German court qualifies crowdworkers as self-employed
- Digital Law
Case law: Higher Labour Court of Munich, judgement of 04.12.2019 - 8 Sa 146/19
The Higher Labour Court of Munich had to deal with the question of whether crowdworkers should be classified as employees. In the specific case, it came to the conclusion that this was not the case, as there was no obligation to perform instruction-bound, externally determined work in personal dependence. Is this a landmark decision? How can the legal situation of crowdworkers in Austria be assessed?
What is crowdworking?
Facebook, Whatsapp, Airbnb, YouTube - the "platformization" of life and economy is progressing and it is impossible to imagine our everyday life without it. So, it is not surprising that this development has not skipped the world of employment and hundreds of thousands of people work for platforms like Amazon's Mechanical Turk or Clickworker. It is estimated that there are over 20 million crowdworkers worldwide.
Crowdworking offers companies (crowdsourcers) the opportunity to outsource activities that were previously performed by a few specific contractors (usually employees) to a theoretically indeterminate number of people (crowdworkers) by offering them on an Internet-based platform where they are subsequently processed.
Classification under employment law
From an employment law perspective, the core question is how to qualify the contractual relationship established in Phase II. For this purpose, it is basically irrelevant whether the crowdworker concludes a contract with the platform operator or with the crowdsourcer. The qualification of the present relationship as an employment contract or freelance contract is to be based on the existing legal definition of the term employee. In Austria (similar to Germany), the personal dependence of the employee and his or her submission to instructions is of primary importance. The key issue in this context is that the employer can unilaterally determine his or her working hours and place of work and that the work is therefore determined by others. Nevertheless, even if these two factors are made as flexible as possible, the existence of an employment contract is conceivable if the crowdworker is obliged to work personally, his or her work, which is bound to a predetermined sequence, is subject to continuous control and he or she is under time pressure. The fact that the activities to be performed by crowdworkers are regularly carried out on the computer from the home office makes such a classification somewhat more difficult, but does not change the fact that the norms and jurisdiction created for analogous work allow for sufficient fine tuning to legally classify the situation.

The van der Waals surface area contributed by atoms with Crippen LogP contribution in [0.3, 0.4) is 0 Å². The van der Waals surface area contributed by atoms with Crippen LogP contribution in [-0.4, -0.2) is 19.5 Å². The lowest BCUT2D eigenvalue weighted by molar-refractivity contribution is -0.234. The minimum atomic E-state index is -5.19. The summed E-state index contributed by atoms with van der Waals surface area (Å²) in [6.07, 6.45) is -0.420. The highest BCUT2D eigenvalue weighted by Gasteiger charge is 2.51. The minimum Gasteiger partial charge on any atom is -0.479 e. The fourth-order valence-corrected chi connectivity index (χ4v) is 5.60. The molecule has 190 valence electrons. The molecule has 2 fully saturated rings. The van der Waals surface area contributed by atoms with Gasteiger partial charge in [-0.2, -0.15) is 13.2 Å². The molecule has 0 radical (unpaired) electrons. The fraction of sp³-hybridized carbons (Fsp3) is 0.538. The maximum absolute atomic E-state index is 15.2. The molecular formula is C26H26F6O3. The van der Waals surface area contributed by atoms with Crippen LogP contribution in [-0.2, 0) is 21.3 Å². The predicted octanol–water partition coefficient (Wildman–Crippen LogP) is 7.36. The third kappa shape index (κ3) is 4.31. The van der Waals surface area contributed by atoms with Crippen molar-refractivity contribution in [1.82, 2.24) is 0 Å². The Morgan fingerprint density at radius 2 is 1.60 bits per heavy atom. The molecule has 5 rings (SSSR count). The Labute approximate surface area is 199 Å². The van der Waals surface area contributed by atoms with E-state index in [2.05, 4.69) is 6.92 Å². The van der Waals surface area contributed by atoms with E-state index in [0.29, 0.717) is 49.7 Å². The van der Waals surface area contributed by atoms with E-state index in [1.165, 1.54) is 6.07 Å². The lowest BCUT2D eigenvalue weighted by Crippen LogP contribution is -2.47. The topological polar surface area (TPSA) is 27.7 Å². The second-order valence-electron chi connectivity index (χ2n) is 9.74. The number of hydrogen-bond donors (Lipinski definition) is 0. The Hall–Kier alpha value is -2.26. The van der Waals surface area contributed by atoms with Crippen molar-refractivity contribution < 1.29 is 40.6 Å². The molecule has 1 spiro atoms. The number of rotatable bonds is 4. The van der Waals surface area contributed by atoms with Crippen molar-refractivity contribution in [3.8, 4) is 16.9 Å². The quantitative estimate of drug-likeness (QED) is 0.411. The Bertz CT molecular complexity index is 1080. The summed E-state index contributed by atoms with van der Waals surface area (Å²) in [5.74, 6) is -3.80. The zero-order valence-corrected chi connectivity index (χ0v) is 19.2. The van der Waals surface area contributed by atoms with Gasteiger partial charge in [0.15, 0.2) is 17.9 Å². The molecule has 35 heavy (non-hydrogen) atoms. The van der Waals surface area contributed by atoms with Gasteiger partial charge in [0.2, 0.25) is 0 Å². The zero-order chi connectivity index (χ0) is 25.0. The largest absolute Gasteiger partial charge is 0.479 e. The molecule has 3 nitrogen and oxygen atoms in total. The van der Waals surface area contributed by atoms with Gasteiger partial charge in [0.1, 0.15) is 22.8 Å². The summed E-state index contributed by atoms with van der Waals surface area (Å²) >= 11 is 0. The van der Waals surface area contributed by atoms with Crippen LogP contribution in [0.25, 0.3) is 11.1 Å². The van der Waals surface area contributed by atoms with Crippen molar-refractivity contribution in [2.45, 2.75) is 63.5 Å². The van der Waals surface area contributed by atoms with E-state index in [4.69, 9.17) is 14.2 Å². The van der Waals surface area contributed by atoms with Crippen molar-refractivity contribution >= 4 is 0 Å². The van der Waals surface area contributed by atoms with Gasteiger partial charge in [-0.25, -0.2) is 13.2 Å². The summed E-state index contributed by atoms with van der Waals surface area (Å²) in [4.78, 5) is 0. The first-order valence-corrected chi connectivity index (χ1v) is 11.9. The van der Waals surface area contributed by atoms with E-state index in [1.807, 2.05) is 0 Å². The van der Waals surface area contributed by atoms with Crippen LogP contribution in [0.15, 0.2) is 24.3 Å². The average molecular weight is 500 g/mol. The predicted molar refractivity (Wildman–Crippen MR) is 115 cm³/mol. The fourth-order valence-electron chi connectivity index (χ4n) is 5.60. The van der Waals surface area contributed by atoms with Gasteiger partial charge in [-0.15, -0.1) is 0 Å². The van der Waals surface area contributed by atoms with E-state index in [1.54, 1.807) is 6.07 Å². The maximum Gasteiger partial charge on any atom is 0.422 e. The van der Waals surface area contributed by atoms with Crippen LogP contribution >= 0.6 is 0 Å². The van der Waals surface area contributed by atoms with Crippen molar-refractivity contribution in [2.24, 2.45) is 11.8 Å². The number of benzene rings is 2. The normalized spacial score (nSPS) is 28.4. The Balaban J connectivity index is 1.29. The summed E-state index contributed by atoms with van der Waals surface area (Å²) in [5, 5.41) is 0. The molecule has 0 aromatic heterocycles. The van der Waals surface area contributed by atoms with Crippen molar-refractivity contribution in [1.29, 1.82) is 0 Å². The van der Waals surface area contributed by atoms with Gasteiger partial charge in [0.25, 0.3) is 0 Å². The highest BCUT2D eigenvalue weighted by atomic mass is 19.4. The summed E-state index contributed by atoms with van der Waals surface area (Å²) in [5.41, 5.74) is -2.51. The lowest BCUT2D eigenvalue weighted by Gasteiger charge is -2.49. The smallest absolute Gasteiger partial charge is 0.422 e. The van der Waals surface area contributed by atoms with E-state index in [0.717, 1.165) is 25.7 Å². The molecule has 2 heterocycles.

Not much can be gained from the decision of the German labour court beyond the individual case. In Austria, the ruling for this specific case would probably have been similar. However, crowdwork cannot generally be legally classified either in Germany or in Austria because it occurs in different forms. The classification to be made is possible with the legal institutions currently available. The real question remains whether the current legal situation, according to which labour law protection exclusively benefits employees and excludes economically dependent persons who are not employees due to a lack of heteronomy, is satisfactory and appropriate.
Please note: This blog merely provides general information and does not constitute legal advice of any kind from Binder Grösswang Rechtsanwälte GmbH. The blog cannot replace individual legal consultation. Binder Grösswang Rechtsanwälte GmbH assumes no liability whatsoever for the content and correctness of the blog.